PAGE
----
The Tabata Method

First off I have to share the story of Tiffany, a CrossFit athlete who came to our gym a non-believer — and has a story like so many people out there.

Success Story: CFI Athlete Tiffany C.

…Always been overweight. For as long as I can remember I was the big-boned best friend, the girl with the “great personality.” 

… I was developing a love of exercise-induced endorphins that would rival Anastasia’s obsession with Mr. Grey. (50 Shades of Grey reference for all you ladies out there!) I began doing doubles at the gym several days a week and lost a few pounds initially. But I got comfortable. I knew exactly how hard to push myself without stepping outside of my comfort zone. I became complacent and eventually plopped my behind on a spin bike that initiated the longest weight-loss plateau in the history of the universe.

So proud of Tiffany and so thankful that I got to be a part of it all– she’s such a fun girl and the transformation she and her hubster have made is inspirational. She weighs less than she has her entire adult life. Let me tell you, she’s a hottie too!  So with that inspiration at my back, I once again get re-inspired to give it my all and re-commit to my wellness.  I am so lucky that I get to see people just like Tiffany regularly changing their lives through CrossFit and its community. It really helps to make it all worth it every single day —

Today was a workout called Tabata Ouch!  You will understand why after I explain what it is.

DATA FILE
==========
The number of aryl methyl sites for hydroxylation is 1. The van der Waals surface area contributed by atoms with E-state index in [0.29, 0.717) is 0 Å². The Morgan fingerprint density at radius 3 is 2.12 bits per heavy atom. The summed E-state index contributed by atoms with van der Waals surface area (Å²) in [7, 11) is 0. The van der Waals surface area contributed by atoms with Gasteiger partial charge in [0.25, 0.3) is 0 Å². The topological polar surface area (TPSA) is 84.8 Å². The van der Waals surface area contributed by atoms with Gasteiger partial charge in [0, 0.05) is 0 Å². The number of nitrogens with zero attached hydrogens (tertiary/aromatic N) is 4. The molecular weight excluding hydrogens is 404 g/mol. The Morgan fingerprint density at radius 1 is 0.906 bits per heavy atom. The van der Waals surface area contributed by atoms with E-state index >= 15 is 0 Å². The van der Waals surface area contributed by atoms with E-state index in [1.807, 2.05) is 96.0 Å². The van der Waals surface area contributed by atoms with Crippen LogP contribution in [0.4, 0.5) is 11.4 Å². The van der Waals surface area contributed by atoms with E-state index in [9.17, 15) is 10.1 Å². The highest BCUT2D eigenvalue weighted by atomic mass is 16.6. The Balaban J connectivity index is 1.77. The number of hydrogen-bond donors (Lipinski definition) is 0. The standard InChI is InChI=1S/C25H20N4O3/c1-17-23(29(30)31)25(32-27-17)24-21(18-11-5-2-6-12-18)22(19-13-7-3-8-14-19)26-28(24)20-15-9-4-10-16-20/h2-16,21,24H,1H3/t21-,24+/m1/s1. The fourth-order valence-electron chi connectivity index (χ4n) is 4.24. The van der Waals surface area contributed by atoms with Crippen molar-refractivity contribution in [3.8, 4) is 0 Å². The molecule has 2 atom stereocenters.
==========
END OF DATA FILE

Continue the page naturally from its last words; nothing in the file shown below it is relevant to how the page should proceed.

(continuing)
Warmup
DROM
800m run

Skill
Push Press
SDHP

WOD

“Tabata Ouch”
(completed like tabata something else)

Tabata Push Press 95/65
Tabata SDHP 95/65
Tabata Sit Up
Tabata Bar Facing Burpee

total reps: 222

From wikiTabata method

A popular regimen based on a 1996 study[5] by Izumi Tabata uses 20 seconds of ultra-intense exercise (at an intensity of about 170% of VO2max) followed by 10 seconds of rest, repeated continuously for 4 minutes (8 cycles). Tabata called this the IE1 protocol.[6] In the original study, athletes using this method trained 4 times per week, plus another day of steady-state training, and obtained gains similar to a group of athletes who did steady state (70% VO2max) training 5 times per week. The steady state group had a higher VO2max at the end (from 52 to 57 ml/kg/min), but the Tabata group had started lower and gained more overall (from 48 to 55 ml/kg/min). Also, only the Tabata group had gained anaerobic capacity benefits.



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